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Premiere Pro CS5 Essential Training
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Fixing audio problems


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Premiere Pro CS5 Essential Training

with Chad Perkins

Video: Fixing audio problems

In this movie, we're going to look at a few ways to fix some common audio problems. We're going to start by doing this using effects. If you go to the Effects panel down here, open up Audio Effects. You'll see that we have three categories, 5.1, Stereo and Mono. If we look at our track here in the High Pass sequence, we'll see two little speakers here. If this were a Mono track, there would be one speaker. If it was a 5.1 Surround Soundtrack, there would be a 5.1 here. Since we know this is a stereo track, this is a stereo clip, let's go ahead and open up the Stereo area of Effects.
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  1. 4m 1s
    1. Welcome
      55s
    2. What is Premiere Pro CS5?
      1m 41s
    3. Using the exercise files
      1m 25s
  2. 16m 44s
    1. The Premiere Pro workflow
      2m 21s
    2. Adding footage to the Timeline
      2m 19s
    3. Understanding timecode
      3m 3s
    4. Making basic edits
      5m 15s
    5. Getting familiar with the interface
      3m 46s
  3. 21m 59s
    1. Setting up a new project
      3m 48s
    2. Creating a new sequence
      5m 30s
    3. Capturing and ingesting footage
      2m 51s
    4. Importing files
      5m 23s
    5. Sorting and organizing clips
      4m 27s
  4. 33m 19s
    1. Making a rough cut
      4m 0s
    2. Making preliminary edits
      4m 55s
    3. Creating overlay and insert edits
      4m 16s
    4. Using video layers to add B-roll
      3m 47s
    5. Using ripple edits and ripple delete
      3m 1s
    6. Performing slip edits
      2m 54s
    7. Using the Razor tool
      3m 51s
    8. Moving edit points
      3m 47s
    9. Navigating efficiently in the Timeline
      2m 48s
  5. 28m 45s
    1. The job of an editor
      2m 59s
    2. When to cut
      5m 54s
    3. Avoiding bad edits
      6m 31s
    4. The pacing of edits
      3m 47s
    5. Using establishing shots
      2m 44s
    6. Using emotional cutaways
      2m 1s
    7. Fixing problems with cutaways
      2m 48s
    8. Matching action
      2m 1s
  6. 21m 38s
    1. Using markers
      3m 31s
    2. Replacing clips
      2m 36s
    3. Exporting a still frame
      1m 51s
    4. Creating alternate cuts
      1m 25s
    5. Rearranging clips in the Timeline
      2m 15s
    6. Targeting tracks
      2m 32s
    7. Disconnecting audio and video
      5m 0s
    8. Reconnecting offline media
      2m 28s
  7. 9m 46s
    1. Adjusting the rubber band
      3m 13s
    2. Adjusting clip position
      1m 21s
    3. Moving the anchor point
      2m 50s
    4. Adjusting clip size and rotation
      2m 22s
  8. 8m 15s
    1. Changing the speed of a clip
      1m 58s
    2. Using the Rate Stretch tool
      1m 57s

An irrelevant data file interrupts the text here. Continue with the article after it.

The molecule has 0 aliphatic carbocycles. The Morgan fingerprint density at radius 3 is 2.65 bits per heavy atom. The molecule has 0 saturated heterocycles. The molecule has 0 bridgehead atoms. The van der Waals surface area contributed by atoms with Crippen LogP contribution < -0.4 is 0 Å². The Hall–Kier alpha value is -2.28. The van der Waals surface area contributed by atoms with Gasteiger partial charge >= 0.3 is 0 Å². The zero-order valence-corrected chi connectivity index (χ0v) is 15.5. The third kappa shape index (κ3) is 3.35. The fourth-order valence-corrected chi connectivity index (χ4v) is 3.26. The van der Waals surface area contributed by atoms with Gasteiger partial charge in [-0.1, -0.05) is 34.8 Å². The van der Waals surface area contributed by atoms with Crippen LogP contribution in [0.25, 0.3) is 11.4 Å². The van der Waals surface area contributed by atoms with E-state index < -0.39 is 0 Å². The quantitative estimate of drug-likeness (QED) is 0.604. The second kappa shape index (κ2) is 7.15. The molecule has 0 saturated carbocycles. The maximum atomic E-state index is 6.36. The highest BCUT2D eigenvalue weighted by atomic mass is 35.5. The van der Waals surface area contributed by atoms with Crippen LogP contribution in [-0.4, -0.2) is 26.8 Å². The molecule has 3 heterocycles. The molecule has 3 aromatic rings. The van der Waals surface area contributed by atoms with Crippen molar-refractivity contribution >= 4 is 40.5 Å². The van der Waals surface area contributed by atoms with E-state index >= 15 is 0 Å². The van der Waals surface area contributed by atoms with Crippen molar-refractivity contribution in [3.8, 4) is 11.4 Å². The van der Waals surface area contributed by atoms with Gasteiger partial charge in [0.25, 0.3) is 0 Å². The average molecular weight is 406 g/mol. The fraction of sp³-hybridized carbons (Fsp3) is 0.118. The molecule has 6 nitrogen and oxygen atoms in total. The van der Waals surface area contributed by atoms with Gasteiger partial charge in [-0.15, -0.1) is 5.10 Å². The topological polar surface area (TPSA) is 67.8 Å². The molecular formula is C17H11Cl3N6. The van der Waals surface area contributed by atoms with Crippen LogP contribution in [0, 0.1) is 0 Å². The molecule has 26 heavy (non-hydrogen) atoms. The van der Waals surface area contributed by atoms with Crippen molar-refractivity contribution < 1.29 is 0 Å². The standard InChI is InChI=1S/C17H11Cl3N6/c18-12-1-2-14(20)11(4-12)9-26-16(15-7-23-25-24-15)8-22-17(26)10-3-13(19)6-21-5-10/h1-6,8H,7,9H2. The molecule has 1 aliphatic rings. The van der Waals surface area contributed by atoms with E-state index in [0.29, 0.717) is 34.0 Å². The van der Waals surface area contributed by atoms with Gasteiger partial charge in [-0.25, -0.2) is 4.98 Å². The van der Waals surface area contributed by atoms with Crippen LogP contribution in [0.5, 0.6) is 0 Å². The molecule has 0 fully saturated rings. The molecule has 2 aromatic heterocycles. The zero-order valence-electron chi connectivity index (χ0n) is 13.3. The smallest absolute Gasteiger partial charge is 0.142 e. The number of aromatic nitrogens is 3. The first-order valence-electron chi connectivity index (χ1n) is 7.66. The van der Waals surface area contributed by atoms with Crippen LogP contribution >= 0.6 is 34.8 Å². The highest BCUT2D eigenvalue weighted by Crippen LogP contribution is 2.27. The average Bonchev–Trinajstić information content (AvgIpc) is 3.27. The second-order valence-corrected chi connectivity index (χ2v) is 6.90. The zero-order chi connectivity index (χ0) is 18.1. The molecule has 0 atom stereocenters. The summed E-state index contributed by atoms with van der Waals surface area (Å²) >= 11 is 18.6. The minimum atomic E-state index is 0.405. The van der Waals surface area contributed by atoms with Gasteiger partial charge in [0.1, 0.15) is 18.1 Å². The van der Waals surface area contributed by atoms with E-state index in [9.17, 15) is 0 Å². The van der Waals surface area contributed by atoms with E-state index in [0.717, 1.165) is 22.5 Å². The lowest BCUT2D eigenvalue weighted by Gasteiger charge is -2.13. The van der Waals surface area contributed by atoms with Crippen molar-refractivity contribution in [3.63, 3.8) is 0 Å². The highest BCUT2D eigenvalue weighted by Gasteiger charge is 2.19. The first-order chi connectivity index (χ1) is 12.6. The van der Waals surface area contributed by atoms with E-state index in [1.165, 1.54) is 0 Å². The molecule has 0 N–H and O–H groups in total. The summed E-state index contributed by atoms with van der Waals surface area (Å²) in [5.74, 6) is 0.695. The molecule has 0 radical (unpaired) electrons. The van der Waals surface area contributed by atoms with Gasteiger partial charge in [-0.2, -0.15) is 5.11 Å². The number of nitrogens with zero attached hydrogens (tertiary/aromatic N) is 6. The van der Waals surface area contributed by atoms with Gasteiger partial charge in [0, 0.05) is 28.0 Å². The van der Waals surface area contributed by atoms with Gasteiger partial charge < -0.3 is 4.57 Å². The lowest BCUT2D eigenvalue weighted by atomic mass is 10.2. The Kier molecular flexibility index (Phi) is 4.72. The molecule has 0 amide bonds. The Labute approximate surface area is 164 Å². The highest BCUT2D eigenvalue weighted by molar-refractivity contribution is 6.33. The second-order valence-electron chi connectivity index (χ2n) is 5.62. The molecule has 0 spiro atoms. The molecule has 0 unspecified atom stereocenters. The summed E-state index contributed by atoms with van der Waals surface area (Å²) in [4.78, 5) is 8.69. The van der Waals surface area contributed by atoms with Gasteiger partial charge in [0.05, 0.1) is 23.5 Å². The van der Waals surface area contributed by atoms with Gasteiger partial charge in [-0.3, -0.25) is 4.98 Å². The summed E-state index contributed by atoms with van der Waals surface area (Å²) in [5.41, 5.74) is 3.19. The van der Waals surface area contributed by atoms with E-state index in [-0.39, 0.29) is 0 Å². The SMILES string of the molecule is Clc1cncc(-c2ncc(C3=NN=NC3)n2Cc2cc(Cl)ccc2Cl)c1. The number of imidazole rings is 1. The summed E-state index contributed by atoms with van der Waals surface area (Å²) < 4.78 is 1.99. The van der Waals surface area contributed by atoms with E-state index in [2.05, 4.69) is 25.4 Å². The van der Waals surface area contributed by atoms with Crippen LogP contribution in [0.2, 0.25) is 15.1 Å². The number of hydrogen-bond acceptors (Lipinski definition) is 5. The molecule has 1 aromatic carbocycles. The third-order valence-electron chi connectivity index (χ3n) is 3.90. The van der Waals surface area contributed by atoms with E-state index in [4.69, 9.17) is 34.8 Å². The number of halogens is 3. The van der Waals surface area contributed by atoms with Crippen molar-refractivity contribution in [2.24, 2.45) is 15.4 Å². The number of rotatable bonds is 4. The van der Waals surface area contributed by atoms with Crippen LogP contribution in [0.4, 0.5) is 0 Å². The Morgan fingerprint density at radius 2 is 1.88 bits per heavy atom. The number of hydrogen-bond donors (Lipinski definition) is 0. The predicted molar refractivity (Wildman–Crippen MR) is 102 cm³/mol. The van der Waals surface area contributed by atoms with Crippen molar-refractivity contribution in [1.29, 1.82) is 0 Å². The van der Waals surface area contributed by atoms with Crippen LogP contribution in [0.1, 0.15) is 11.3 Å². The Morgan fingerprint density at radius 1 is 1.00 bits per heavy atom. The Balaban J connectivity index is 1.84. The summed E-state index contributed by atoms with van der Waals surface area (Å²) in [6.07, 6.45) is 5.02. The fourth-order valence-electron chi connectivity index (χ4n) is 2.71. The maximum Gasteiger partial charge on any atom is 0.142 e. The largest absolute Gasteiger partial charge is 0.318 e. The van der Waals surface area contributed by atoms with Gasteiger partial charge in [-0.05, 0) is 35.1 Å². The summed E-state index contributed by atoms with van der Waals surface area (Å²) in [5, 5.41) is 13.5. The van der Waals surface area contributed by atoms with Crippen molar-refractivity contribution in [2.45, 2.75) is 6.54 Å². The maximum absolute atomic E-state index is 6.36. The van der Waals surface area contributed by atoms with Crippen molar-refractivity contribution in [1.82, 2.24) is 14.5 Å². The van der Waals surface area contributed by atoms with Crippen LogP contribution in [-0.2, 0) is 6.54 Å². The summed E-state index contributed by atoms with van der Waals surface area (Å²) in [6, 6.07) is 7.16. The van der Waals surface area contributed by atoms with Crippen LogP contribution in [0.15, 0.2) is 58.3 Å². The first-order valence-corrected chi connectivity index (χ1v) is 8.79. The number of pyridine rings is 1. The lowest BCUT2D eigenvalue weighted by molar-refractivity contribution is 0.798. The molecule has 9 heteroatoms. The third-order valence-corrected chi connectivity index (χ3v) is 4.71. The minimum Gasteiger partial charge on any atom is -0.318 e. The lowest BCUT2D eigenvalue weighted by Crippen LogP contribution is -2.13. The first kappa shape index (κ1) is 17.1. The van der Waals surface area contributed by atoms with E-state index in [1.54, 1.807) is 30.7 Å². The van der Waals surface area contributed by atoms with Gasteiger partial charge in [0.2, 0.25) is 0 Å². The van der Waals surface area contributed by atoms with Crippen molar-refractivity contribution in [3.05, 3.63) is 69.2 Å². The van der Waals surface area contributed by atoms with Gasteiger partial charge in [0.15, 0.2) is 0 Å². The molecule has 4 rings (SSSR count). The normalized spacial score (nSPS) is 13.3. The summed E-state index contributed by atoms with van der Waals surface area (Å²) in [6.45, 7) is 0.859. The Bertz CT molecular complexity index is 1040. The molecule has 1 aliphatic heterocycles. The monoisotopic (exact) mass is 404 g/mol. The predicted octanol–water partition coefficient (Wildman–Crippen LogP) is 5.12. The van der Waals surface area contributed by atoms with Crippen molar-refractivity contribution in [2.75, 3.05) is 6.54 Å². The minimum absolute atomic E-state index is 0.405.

3. Playing a clip backward
      4m 20s
  9. 10m 26s
    1. Understanding pixel aspect ratio
      5m 15s
    2. Understanding frame rates
      2m 15s
    3. About HD standards
      2m 56s
  10. 10m 32s
    1. Using layered Photoshop files
      2m 31s
    2. Animating clip position
      3m 33s
    3. Fading layers in and out
      4m 28s
  11. 12m 40s
    1. Applying transitions
      6m 2s
    2. Using transitions effectively
      4m 41s
    3. Setting up the default transition
      1m 57s
  12. 38m 31s
    1. The importance of ambient audio
      6m 35s
    2. Cutting video to music
      7m 38s
    3. Changing audio volume over time
      9m 55s
    4. Fixing audio problems
      9m 57s
    5. Censoring audio
      4m 26s
  13. 16m 25s
    1. Creating censored video
      5m 22s
    2. Creating a lens flare
      2m 20s
    3. Creating a logo bug
      3m 27s
    4. Creating background textures
      5m 16s
  14. 13m 23s
    1. Intro to compositing
      1m 11s
    2. Removing a green screen background
      9m 14s
    3. Compositing with blend modes
      2m 58s
  15. 22m 37s
    1. Adjusting white balance
      2m 24s
    2. Increasing contrast
      3m 5s
    3. Adjusting luminance
      4m 30s
    4. Creating cinematic color
      5m 21s
    5. Creating a vignette
      3m 12s
    6. Creating a day-for-night shot
      4m 5s
  16. 16m 5s
    1. Creating titles
      4m 55s
    2. Creating a lower third
      9m 12s
    3. Animating rolling credits
      1m 58s
  17. 14m 13s
    1. Exporting sequences from Premiere
      3m 57s
    2. Exporting with the Adobe Media Encoder
      2m 13s
    3. The most common formats and codecs
      4m 42s
    4. Exporting portions of a sequence
      1m 54s
    5. Rendering letterboxed footage
      1m 27s
  18. 6m 46s
    1. Examining the other apps that come with Premiere
      4m 25s
    2. Working with Final Cut Pro
      2m 21s
  19. 20s
    1. Goodbye
      20s

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Premiere Pro CS5 Essential Training
5h 6m Beginner Apr 30, 2010

Viewers: in countries Watching now: